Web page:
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ERIC Number: ED549892
Record Type: Non-Journal
Publication Date: 2012
Pages: 306
Abstractor: As Provided
Reference Count: N/A
ISBN: 978-1-2673-2533-4
ISSN: N/A
An Ethnographic Study of a Developing Virtual Organization in Education
Couch, Stephanie R.
ProQuest LLC, Ph.D. Dissertation, University of California, Santa Barbara
This ethnographic study answers calls for research into the ways that virtual organizations (or innovation-driven collaborative teams) form and develop, what supports and constraints their development, and the leadership models that support the organizations' work. The study examines how a virtual organization emerged from an intersegmental and interdisciplinary team in education brought together to conceptualize, develop and implement a statewide hybrid online English language arts and mathematics program for young adults in need of a high school diploma. Participants were dispersed geographically, but they functioned as a coherent unit with the aid of new technologies (or cyber infrastructure) in order to accomplish what no single participant could have accomplished in isolation. The ethnographic philosophy of inquiry and research methods adopted allowed for the discourse and interactions among participants to serve as a primary "lens" for examining the organization's development. As empirical data emerged from the study of who was doing/proposing what, with whom, for what purposes, under what conditions, and with what outcomes, theoretical frameworks were drawn upon from research traditions addressing culture within social groups (such as anthropology, sociology) and traditions examining organizational development, leadership, and the social construction of knowledge. The study of this telling case revealed that a leader's prior histories with participants allowed an innovative team to form in a short period of time, suggesting that there can be a lasting benefit to collaborative endeavors that end. The person who brought people together (one of many forms of leadership) to discuss the potential collaboration represented one of many leaders. The diverse knowledge and expertise participants brought to the team contributed to the team's work. Research and time invested early on to build common knowledge of the students to be served, the students' challenges, and to co-construct the program's design helped bring the diverse backgrounds and ways of working together to create common knowledge. The dynamic nature of emerging virtual organizations was made visible when factors that supported the team in its first six weeks later constrained the team. [The dissertation citations contained here are published with the permission of ProQuest LLC. Further reproduction is prohibited without permission. Copies of dissertations may be obtained by Telephone (800) 1-800-521-0600. Web page: http://www.proquest.com/en-US/products/dissertations/individuals.shtml.]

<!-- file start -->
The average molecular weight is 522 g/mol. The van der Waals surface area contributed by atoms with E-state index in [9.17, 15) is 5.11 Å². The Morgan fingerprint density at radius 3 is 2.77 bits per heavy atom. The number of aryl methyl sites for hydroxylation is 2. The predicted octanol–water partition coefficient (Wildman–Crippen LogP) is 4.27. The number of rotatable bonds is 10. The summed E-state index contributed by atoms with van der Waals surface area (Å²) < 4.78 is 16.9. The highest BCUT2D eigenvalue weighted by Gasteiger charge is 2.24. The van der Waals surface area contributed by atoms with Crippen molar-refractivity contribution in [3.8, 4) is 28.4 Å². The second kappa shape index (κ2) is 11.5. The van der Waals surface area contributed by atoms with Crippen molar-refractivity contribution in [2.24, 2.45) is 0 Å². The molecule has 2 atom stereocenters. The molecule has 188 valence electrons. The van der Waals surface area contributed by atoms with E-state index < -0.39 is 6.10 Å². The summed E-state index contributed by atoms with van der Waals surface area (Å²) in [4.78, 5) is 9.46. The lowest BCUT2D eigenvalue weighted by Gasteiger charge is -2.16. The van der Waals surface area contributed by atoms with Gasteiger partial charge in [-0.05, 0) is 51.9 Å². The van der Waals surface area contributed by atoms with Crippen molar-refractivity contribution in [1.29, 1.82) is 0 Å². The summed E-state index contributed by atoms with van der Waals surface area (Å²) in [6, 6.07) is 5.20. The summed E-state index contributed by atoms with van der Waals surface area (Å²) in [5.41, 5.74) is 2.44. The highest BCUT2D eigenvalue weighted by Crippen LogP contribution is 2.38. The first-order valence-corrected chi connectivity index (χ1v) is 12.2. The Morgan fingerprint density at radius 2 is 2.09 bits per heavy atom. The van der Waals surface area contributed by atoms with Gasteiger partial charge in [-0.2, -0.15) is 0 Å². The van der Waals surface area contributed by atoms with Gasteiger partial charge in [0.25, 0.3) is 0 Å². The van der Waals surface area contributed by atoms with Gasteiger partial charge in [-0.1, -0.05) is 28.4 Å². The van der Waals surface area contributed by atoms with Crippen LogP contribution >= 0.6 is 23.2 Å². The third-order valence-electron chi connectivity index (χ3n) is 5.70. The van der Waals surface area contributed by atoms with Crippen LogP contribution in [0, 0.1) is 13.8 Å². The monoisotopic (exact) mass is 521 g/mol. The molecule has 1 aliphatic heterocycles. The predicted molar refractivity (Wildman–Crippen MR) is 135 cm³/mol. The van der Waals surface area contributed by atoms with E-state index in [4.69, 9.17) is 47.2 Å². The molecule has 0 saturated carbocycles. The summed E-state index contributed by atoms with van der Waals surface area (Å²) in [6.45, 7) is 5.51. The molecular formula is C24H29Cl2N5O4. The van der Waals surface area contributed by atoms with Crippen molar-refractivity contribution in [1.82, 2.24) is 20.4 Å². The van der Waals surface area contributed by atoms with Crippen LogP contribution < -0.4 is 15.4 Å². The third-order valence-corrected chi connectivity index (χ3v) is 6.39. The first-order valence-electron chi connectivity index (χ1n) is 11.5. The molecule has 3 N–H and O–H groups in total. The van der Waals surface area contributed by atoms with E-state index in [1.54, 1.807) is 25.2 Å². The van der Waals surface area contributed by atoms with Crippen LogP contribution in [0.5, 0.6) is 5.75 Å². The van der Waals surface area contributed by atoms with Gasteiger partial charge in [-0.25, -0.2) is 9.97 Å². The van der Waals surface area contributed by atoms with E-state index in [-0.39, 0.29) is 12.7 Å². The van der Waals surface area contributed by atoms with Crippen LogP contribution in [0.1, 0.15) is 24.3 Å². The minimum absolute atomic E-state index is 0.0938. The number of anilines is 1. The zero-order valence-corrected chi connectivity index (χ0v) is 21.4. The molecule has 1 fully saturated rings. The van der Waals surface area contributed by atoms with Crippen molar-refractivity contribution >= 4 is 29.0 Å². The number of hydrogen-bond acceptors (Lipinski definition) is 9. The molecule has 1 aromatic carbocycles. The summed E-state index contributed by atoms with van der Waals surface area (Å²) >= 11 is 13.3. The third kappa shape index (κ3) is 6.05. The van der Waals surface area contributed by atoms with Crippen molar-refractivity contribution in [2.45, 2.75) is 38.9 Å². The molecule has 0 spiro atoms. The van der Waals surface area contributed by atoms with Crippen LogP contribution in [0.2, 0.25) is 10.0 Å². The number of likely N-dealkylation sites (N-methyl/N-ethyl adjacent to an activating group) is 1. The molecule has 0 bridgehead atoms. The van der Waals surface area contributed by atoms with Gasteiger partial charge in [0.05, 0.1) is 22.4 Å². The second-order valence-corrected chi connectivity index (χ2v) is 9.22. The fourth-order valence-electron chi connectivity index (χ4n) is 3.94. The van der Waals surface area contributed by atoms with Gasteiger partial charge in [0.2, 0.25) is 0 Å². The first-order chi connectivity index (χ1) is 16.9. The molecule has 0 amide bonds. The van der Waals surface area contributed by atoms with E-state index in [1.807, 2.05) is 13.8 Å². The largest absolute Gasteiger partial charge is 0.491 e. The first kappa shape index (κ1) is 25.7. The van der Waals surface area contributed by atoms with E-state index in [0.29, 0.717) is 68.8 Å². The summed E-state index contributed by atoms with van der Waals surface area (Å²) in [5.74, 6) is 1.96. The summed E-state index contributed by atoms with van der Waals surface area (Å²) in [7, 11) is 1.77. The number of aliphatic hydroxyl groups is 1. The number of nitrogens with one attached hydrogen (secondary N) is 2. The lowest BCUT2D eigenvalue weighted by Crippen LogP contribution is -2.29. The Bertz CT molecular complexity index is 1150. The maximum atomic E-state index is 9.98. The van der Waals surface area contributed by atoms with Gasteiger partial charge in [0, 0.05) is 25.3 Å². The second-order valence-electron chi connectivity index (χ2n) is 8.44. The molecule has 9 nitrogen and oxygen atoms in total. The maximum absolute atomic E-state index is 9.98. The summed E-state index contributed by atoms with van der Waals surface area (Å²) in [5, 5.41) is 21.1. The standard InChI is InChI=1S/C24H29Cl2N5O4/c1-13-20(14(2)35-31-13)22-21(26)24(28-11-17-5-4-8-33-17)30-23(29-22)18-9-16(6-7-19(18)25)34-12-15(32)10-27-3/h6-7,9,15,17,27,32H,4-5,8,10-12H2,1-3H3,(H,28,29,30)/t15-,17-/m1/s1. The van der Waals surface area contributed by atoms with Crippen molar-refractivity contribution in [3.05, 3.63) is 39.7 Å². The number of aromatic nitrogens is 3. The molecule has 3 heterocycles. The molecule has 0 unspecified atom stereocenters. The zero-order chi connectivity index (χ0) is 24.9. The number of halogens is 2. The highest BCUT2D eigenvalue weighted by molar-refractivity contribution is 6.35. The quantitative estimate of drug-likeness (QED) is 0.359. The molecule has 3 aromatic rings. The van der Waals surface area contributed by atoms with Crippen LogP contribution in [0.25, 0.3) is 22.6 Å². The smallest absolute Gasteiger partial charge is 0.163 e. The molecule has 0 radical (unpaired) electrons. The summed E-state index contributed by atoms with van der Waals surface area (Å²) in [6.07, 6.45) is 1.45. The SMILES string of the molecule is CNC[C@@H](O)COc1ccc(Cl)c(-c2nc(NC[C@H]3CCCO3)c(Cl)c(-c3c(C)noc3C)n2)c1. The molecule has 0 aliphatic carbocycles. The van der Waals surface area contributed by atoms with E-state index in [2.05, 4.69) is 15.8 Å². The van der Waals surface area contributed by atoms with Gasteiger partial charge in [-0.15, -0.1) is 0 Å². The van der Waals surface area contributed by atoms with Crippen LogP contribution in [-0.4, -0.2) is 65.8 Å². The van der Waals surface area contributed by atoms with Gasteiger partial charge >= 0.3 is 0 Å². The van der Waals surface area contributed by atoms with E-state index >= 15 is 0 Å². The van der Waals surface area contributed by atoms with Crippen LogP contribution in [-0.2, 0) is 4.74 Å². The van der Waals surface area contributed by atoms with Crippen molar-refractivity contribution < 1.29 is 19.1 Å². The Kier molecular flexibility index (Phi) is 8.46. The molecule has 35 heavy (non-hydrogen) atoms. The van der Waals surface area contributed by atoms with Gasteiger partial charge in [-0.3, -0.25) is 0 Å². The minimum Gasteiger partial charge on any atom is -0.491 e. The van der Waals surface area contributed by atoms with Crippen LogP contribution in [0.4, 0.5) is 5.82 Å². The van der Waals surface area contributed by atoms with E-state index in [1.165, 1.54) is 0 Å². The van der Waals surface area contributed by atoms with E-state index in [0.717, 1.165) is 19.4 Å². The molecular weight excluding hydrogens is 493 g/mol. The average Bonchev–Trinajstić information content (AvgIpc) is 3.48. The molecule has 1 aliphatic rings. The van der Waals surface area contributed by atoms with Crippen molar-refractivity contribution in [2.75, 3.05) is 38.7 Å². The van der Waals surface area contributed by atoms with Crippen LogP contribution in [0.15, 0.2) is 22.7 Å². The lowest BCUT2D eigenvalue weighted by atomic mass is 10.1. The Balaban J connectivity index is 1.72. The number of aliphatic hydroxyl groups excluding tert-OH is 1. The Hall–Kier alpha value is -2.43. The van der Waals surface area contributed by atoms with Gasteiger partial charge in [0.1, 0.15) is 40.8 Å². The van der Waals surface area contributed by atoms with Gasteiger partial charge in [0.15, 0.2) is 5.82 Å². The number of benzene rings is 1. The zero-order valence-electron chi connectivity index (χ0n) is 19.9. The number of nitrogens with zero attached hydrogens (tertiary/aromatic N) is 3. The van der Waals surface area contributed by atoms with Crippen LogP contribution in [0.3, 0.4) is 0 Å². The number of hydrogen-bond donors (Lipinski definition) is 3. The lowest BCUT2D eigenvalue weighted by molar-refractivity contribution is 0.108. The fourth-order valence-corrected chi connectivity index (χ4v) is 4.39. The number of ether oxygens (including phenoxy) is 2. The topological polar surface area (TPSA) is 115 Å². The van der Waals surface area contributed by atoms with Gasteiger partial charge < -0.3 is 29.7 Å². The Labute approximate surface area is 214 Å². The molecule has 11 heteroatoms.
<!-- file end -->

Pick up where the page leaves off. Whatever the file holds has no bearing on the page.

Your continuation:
ProQuest LLC. 789 East Eisenhower Parkway, P.O. Box 1346, Ann Arbor, MI 48106. Tel: 800-521-0600; Web site: http://www.proquest.com/en-US/products/dissertations/individuals.shtml
Publication Type: Dissertations/Theses - Doctoral Dissertations
Education Level: High School Equivalency Programs; High Schools; Adult Education; Secondary Education
Audience: N/A
Language: English
Sponsor: N/A
Authoring Institution: N/A